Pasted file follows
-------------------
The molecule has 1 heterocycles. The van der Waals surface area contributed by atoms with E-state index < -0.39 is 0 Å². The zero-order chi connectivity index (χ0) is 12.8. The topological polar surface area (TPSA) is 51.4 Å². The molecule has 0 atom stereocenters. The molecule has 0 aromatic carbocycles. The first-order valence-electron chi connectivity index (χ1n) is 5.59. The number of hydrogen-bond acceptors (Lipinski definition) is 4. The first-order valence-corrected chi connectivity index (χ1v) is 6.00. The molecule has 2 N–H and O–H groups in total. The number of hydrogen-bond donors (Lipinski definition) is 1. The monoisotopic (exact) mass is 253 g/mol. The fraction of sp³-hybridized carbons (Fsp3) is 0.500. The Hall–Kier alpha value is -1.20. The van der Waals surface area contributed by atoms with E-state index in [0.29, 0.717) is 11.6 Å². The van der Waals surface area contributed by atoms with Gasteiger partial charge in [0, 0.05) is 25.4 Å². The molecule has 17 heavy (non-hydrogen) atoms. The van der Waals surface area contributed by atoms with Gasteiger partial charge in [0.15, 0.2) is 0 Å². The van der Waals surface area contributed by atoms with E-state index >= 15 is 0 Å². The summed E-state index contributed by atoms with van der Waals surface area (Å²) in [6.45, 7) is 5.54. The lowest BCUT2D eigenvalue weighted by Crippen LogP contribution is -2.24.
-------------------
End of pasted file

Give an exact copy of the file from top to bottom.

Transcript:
The molecule has 1 heterocycles. The van der Waals surface area contributed by atoms with E-state index < -0.39 is 0 Å². The zero-order chi connectivity index (χ0) is 12.8. The topological polar surface area (TPSA) is 51.4 Å². The molecule has 0 atom stereocenters. The molecule has 0 aromatic carbocycles. The first-order valence-electron chi connectivity index (χ1n) is 5.59. The number of hydrogen-bond acceptors (Lipinski definition) is 4. The first-order valence-corrected chi connectivity index (χ1v) is 6.00. The molecule has 2 N–H and O–H groups in total. The number of hydrogen-bond donors (Lipinski definition) is 1. The monoisotopic (exact) mass is 253 g/mol. The fraction of sp³-hybridized carbons (Fsp3) is 0.500. The Hall–Kier alpha value is -1.20. The van der Waals surface area contributed by atoms with E-state index in [0.29, 0.717) is 11.6 Å². The van der Waals surface area contributed by atoms with Gasteiger partial charge in [0, 0.05) is 25.4 Å². The molecule has 17 heavy (non-hydrogen) atoms. The van der Waals surface area contributed by atoms with Gasteiger partial charge in [0.15, 0.2) is 0 Å². The van der Waals surface area contributed by atoms with E-state index >= 15 is 0 Å². The summed E-state index contributed by atoms with van der Waals surface area (Å²) in [6.45, 7) is 5.54. The lowest BCUT2D eigenvalue weighted by Crippen LogP contribution is -2.24.